Overseas Civilian Contractors

News and issues relating to Civilian Contractors working Overseas

PTSD Casualty- Hidden war zone scars claim another soldier/civilian contractor’s life

Another Defense Base Act PTSD failure.

McIntosh took his own life in February in Harlingen, Texas. He was 35

Doug Robinson at Deseret News  June 5, 2012

Dale McIntosh stands with children in Central America. McIntosh did private security work in Iraq and Afghanistan.

Dale McIntosh was no stranger to death. When it wasn’t everywhere around him, it was a constant threat, something that kept him literally looking over his shoulder for months at a time.

A former Marine, he hired himself out as a privately contracted bodyguard in the Middle East, where he lived on the edge and saw and did things so terrible that it haunted him. He survived firefights, ambushes, exploding cars, road mines, snipers and rocket-propelled grenades. In the end, he escaped without any wounds, or at least none we could see.

When he returned, he seemed to be the Dale that his friends remembered — charming, gregarious, warm, outgoing — but inside, he was hurting and disturbed. McIntosh brought demons home with him.

In 2006, I wrote a lengthy profile about McIntosh, then a student at Westminster who took time off from his studies to pursue quick money and an adrenaline fix in Iraq and Afghanistan. This is the postscript: McIntosh took his own life in February in Harlingen, Texas. He was 35

After graduating from Utah State, Dale served five years in the Marines — part of it in special ops — but felt unfulfilled because he never saw action. He compared it to being an athlete who never got in the game. Eager to use his military skills and see action, he signed on to do private security work. At the time, there was a big demand for security firms, the most famous and controversial of which was Blackwater. With a shortage of manpower, the U.S. government hired the firms to protect American interests and personnel in the Middle East. They were largely ungoverned by law, which did not make them popular at home or abroad. McIntosh spent six months in Afghanistan, five months in Iraq, two months in Bosnia and then another two months in Iraq before returning to Utah in the fall of 2005.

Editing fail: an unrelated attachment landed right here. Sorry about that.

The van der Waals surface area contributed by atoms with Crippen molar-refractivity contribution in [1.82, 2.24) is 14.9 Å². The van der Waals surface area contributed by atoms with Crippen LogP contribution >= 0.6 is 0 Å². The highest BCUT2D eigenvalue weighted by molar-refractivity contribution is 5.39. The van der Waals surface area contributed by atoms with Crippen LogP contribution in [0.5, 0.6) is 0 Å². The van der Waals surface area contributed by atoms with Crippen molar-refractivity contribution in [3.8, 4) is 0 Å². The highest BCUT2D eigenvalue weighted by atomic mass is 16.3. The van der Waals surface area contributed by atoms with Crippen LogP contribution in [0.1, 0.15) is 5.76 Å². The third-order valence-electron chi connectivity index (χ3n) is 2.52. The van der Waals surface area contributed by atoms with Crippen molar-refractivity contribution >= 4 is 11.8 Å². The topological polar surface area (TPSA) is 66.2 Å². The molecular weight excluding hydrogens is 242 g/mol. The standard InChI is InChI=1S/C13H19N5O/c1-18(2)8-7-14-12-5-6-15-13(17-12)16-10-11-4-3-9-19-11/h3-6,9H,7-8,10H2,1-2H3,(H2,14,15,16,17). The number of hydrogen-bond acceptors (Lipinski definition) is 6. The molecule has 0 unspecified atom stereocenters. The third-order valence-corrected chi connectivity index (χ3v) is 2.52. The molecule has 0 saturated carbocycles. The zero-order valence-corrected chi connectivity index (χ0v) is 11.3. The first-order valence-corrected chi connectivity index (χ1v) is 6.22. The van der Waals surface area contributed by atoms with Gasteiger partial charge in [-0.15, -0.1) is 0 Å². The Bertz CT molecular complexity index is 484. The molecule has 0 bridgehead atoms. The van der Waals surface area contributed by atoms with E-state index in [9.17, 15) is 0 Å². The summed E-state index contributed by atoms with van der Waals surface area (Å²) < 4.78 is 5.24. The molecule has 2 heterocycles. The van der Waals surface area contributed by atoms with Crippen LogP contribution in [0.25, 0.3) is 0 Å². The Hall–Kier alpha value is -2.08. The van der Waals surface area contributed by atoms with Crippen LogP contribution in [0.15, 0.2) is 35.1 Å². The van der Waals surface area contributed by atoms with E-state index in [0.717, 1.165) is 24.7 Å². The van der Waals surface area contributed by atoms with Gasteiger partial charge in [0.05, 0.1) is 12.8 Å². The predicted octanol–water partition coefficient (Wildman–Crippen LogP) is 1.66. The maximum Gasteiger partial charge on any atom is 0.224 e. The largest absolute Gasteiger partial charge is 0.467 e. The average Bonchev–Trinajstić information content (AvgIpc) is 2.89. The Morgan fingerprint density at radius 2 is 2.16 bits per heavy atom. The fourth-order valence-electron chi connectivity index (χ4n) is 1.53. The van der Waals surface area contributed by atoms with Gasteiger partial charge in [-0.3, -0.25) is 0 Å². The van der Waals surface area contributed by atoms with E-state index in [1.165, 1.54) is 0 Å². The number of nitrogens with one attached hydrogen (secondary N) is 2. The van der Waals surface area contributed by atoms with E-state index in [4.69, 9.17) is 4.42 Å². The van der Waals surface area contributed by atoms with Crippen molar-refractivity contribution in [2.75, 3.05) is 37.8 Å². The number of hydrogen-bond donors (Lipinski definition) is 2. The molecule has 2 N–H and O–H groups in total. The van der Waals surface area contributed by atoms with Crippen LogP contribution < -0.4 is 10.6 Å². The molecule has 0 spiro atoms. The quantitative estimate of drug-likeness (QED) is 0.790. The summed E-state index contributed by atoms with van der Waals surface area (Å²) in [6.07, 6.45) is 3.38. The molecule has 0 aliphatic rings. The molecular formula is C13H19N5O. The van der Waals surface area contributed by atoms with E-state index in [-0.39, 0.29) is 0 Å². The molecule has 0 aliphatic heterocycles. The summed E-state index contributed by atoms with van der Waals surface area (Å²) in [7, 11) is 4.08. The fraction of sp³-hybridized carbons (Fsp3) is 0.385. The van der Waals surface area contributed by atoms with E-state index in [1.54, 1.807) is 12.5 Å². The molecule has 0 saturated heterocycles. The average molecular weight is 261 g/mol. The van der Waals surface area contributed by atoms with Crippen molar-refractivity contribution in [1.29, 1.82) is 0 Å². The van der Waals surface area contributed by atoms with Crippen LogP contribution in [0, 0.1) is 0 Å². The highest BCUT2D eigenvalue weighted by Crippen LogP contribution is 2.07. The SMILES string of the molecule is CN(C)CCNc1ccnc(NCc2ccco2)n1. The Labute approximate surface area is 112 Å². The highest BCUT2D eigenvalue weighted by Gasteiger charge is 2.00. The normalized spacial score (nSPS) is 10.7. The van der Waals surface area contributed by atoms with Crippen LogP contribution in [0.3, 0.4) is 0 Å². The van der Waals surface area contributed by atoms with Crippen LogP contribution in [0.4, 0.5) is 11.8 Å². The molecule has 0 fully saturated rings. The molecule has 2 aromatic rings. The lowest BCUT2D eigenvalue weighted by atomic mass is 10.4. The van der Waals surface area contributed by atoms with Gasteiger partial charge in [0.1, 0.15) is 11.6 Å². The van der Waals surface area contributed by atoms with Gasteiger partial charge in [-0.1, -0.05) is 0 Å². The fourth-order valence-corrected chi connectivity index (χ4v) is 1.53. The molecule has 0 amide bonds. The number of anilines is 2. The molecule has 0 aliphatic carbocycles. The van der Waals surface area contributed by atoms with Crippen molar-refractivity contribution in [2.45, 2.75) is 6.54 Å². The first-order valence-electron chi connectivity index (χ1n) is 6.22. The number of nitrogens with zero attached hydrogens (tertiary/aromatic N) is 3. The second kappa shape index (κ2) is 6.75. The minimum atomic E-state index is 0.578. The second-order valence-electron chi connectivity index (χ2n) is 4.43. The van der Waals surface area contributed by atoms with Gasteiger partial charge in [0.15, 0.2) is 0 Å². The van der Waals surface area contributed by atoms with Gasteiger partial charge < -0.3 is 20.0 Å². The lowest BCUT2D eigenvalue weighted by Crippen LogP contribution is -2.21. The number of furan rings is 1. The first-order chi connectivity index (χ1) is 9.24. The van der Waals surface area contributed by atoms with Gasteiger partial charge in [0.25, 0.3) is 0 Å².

Doug Robinson has written at length about his friend Dale.  Please read the entire story here

June 5, 2012 Posted by | Afghanistan, Balkans, Blackwater, Central America, Civilian Contractors, Contractor Casualties, Defense Base Act, Iraq, Post Traumatic Stress Disorder, Private Security Contractor, Veterans | , , , , , , , , , , , | 1 Comment

Evading Accountability: Washington’s Drug War in Honduras

Fellowship for Reconciliation  June 1, 2012

A night-time helicopter drug raid by Drug Enforcement Administration agents and Honduran police May 11 in the remote river community of Ahuas, Honduras killed four villagers, including two pregnant women and a 14-year-old boy. The massacre has led to renewed scrutiny of the U.S. role in Honduras.

973 DEA agents, Honduran police, private contractors, and a Guatemalan pilot participated in the operation.  After the shooting, commandos landed from the U.S.-owned helicopters, broke down doors, and interrogated terrified villagers. Indignant indigenous groups in the area called for U.S. agents to leave the area by the end of May.

A fact-finding delegation led by Rights Action that visited Ahuas on May 22-23 reported that “at least ten, tall, light-skinned English speakers with limited Spanish proficiency wearing military type uniforms exited the helicopters to collect cocaine from a boat near the massacre site. They aimed guns at, threatened to kill, and handcuffed residents of the town who had come to assist the wounded.”

Please read the entire article here

 

June 1, 2012 Posted by | Central America, Civilian Casualties, Civilian Contractors | , , , , , , | Leave a comment

USAID contractor work in Cuba detailed

AP IMPACT by Desmond Butler Associated Press  February 12, 2012

Piece by piece, in backpacks and carry-on bags, American aid contractor Alan Gross made sure laptops, smartphones, hard drives and networking equipment were secreted into Cuba. The most sensitive item, according to official trip reports, was the last one: a specialized mobile phone chip that experts say is often used by the Pentagon and the CIA to make satellite signals virtually impossible to track.

The purpose, according to an Associated Press review of Gross’ reports, was to set up uncensored satellite Internet service for Cuba’s small Jewish community.

The operation was funded as democracy promotion for the U.S. Agency for International Development, established in 1961 to provide economic, development and humanitarian assistance around the world in support of U.S. foreign policy goals. Gross, however, identified himself as a member of a Jewish humanitarian group, not a representative of the U.S. government.

Cuban President Raul Castro called him a spy, and Gross was sentenced last March to 15 years in prison for seeking to “undermine the integrity and independence” of Cuba. U.S. officials say he did nothing wrong and was just carrying out the normal mission of USAID.

Please read the entire story here

February 12, 2012 Posted by | Central America, CIA, Civilian Contractors, Contractors Arrested, Contractors Held, Safety and Security Issues, State Department, USAID | , , , , , , , , , | Leave a comment